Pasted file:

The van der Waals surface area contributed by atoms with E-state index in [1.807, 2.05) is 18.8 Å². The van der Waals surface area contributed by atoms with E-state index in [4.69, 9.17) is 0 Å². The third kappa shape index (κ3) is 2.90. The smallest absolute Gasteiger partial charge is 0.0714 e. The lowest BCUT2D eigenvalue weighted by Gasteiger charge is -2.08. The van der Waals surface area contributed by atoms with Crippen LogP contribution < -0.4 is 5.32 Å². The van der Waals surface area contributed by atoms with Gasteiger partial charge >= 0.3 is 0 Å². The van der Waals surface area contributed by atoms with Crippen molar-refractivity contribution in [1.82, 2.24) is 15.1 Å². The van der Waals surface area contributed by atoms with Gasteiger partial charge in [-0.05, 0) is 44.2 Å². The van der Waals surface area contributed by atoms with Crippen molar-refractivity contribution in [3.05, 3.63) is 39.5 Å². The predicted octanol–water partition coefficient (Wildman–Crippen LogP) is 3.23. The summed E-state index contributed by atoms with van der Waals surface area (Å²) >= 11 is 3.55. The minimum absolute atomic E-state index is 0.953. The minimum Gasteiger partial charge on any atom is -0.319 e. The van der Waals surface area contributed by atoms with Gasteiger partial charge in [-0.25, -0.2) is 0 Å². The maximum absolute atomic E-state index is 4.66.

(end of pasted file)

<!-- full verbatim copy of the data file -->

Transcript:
The van der Waals surface area contributed by atoms with E-state index in [1.807, 2.05) is 18.8 Å². The van der Waals surface area contributed by atoms with E-state index in [4.69, 9.17) is 0 Å². The third kappa shape index (κ3) is 2.90. The smallest absolute Gasteiger partial charge is 0.0714 e. The lowest BCUT2D eigenvalue weighted by Gasteiger charge is -2.08. The van der Waals surface area contributed by atoms with Crippen LogP contribution < -0.4 is 5.32 Å². The van der Waals surface area contributed by atoms with Gasteiger partial charge >= 0.3 is 0 Å². The van der Waals surface area contributed by atoms with Crippen molar-refractivity contribution in [1.82, 2.24) is 15.1 Å². The van der Waals surface area contributed by atoms with Gasteiger partial charge in [-0.05, 0) is 44.2 Å². The van der Waals surface area contributed by atoms with Crippen molar-refractivity contribution in [3.05, 3.63) is 39.5 Å². The predicted octanol–water partition coefficient (Wildman–Crippen LogP) is 3.23. The summed E-state index contributed by atoms with van der Waals surface area (Å²) >= 11 is 3.55. The minimum absolute atomic E-state index is 0.953. The minimum Gasteiger partial charge on any atom is -0.319 e. The van der Waals surface area contributed by atoms with Gasteiger partial charge in [-0.25, -0.2) is 0 Å². The maximum absolute atomic E-state index is 4.66.